What the cacophony of facts do suggest is that Mr. Loughner is struggling with a profound mental illness (most likely paranoid schizophrenia, many psychiatrists say); that his recent years have been marked by stinging rejection — from his country’s military, his community college, his girlfriends and, perhaps, his father; that he, in turn, rejected American society, including its government, its currency, its language, even its math. Mr. Loughner once declared to his professor that the number 6 could be called 18.
Loughner was rejected again and again for erratic behavior and other symptoms of his mental illness. It is impossible to say if Loughner could have been helped even in the best of scenarios — and counterfactual history is inherently problematic — but Loughner’s mental illness and overt symptoms thereof do point to an area in which religious leaders and their communities can clearly play a role in violence prevention.
Religious groups are designed to provide community, even — and particularly — to those who exhibit unusual tendencies. For a variety of reasons, from proselytizing to altruism, religious groups actively reach out to people throughout their cities and regions. They offer services that range from prayer groups to support groups, study sessions to – indeed – pastoral counseling and referrals to mental health facilities.
In fact, many of the facilities to which clergy make referrals are also run by religious groups. Catholic hospitals, for example, house one in five hospital beds in the country – and that is just one of many religious communities that run such institutions. Countless day programs for the mentally ill, group therapy sessions, and addiction-treatment programs are run in congregations and religiously affiliated centers.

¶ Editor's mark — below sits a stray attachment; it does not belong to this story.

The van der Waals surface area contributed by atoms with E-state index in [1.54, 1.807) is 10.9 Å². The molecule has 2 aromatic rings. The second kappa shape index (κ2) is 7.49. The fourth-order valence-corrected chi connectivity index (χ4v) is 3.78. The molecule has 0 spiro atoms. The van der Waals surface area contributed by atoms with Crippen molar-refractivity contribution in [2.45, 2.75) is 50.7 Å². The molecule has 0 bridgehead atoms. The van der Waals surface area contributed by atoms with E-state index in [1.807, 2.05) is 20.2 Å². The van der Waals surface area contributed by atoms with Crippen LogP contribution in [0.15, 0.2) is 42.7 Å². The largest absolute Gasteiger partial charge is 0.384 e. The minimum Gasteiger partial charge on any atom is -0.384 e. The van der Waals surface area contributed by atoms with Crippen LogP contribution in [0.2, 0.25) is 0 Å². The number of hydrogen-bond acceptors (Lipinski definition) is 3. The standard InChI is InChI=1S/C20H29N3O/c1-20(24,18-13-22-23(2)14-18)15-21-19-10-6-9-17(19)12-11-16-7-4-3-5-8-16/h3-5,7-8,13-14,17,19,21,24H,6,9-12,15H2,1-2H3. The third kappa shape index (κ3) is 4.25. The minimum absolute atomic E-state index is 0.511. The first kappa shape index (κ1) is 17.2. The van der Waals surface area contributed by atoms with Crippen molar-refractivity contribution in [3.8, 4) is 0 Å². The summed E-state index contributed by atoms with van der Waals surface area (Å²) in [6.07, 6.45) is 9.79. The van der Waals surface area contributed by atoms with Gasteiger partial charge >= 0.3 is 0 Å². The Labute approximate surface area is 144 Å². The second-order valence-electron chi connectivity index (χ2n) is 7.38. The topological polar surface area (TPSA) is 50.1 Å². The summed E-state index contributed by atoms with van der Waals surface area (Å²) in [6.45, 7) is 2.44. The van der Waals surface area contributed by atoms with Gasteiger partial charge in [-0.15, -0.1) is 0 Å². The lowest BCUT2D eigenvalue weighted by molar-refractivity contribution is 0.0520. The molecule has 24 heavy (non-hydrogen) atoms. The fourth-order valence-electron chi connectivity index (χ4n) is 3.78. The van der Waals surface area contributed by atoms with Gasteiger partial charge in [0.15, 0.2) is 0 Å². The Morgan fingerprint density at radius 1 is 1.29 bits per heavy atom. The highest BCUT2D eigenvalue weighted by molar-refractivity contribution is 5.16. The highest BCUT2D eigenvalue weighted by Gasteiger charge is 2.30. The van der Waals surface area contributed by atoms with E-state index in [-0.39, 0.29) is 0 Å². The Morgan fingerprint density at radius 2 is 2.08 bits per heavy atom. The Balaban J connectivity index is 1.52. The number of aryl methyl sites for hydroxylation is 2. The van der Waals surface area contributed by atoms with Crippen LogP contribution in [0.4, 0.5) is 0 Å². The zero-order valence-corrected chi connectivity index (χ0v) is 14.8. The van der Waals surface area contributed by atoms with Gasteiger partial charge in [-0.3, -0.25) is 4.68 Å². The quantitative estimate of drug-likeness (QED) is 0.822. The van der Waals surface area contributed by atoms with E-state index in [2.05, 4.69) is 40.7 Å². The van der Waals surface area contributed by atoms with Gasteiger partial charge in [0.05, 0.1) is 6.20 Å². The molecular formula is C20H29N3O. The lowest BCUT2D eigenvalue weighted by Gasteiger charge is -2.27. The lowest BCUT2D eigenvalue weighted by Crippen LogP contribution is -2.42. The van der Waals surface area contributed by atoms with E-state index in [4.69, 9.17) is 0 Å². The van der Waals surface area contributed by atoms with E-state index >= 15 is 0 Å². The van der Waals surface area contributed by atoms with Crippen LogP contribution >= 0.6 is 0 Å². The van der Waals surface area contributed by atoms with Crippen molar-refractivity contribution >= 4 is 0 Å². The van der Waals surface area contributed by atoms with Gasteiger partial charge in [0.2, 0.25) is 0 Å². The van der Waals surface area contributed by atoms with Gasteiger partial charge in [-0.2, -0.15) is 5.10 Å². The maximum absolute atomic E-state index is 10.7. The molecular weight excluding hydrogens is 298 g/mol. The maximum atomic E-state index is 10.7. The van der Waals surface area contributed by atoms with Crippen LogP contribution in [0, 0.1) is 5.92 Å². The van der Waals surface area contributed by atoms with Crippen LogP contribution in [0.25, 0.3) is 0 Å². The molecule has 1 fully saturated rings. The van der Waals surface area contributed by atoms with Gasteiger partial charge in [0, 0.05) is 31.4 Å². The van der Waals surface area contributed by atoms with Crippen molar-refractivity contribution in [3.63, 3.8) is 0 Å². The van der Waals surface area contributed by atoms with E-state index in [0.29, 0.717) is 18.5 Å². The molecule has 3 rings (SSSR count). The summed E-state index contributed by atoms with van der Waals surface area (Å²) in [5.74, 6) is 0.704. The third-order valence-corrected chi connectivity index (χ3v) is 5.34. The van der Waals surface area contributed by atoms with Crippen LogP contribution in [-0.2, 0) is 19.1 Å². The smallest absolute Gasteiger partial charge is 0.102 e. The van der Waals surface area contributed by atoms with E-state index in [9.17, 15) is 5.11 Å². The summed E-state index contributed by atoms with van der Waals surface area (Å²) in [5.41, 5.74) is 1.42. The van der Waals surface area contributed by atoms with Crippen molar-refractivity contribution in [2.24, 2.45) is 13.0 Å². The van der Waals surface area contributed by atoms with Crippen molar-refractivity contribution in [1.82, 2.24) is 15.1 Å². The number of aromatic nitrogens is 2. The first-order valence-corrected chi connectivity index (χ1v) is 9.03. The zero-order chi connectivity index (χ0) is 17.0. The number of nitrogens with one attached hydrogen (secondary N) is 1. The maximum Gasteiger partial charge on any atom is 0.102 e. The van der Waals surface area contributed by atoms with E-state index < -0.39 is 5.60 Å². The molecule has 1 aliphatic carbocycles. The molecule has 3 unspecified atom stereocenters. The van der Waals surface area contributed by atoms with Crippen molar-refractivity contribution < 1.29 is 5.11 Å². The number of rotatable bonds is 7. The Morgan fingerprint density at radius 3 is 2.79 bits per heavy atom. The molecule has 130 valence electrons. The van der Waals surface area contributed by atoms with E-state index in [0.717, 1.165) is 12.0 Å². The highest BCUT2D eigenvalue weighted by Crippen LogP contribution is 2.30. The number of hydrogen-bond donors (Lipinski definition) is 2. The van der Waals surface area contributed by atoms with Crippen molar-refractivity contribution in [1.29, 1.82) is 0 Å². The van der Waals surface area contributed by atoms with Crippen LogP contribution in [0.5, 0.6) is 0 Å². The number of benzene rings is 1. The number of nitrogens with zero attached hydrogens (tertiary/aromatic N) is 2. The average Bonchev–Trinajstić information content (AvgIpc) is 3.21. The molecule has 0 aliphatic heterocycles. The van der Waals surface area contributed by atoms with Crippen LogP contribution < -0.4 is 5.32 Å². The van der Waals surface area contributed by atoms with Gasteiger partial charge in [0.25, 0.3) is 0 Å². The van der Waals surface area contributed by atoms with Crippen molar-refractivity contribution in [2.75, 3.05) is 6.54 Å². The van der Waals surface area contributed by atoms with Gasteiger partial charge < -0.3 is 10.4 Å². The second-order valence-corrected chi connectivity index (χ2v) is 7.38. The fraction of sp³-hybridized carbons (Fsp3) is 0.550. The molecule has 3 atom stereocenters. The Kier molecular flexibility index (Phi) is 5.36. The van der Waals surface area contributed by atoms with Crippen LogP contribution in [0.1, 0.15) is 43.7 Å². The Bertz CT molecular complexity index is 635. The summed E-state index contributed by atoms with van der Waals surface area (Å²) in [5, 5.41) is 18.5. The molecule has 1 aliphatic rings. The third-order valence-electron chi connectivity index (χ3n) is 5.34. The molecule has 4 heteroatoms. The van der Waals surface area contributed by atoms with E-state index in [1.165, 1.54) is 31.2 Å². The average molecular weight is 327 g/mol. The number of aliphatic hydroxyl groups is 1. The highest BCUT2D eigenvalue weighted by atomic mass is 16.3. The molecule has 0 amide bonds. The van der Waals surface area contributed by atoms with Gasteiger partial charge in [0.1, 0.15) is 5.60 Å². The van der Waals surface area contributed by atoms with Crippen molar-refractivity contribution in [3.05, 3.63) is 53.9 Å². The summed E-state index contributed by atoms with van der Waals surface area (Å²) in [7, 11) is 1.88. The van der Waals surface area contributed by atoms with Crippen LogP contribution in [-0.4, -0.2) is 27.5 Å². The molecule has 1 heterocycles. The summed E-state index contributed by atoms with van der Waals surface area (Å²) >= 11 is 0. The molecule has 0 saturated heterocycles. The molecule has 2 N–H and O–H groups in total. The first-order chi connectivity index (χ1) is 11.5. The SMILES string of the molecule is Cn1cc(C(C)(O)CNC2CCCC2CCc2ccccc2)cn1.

Even if Loughner and others exhibiting unusual behavior are dismissed from community college programs and social gatherings, they could be welcomed into religious communities – and then referred on to treatment programs already available within them. Religious communities could and should focus on identifying those in need and providing an integrated system of community-building and outreach, pastoral care, and referrals to mental health programs and professionals.
I would suggest that there may be two common problems that create leaks in this system of outreach, community-building, and service provision. The first is that faith-based mental health programs are often not known, even by a community’s teachers, guidance counselors, friends, and mentors who could most likely make an informal referral for someone exhibiting worrisome behavior. Sometimes, they even fly under the radar within congregations themselves. It can sometimes require the extra effort of a referral by a rabbi, imam, pastor, or priest to actually get a congregant to a congregation-based program where it remains taboo to speak of mental health programs like other congregational services.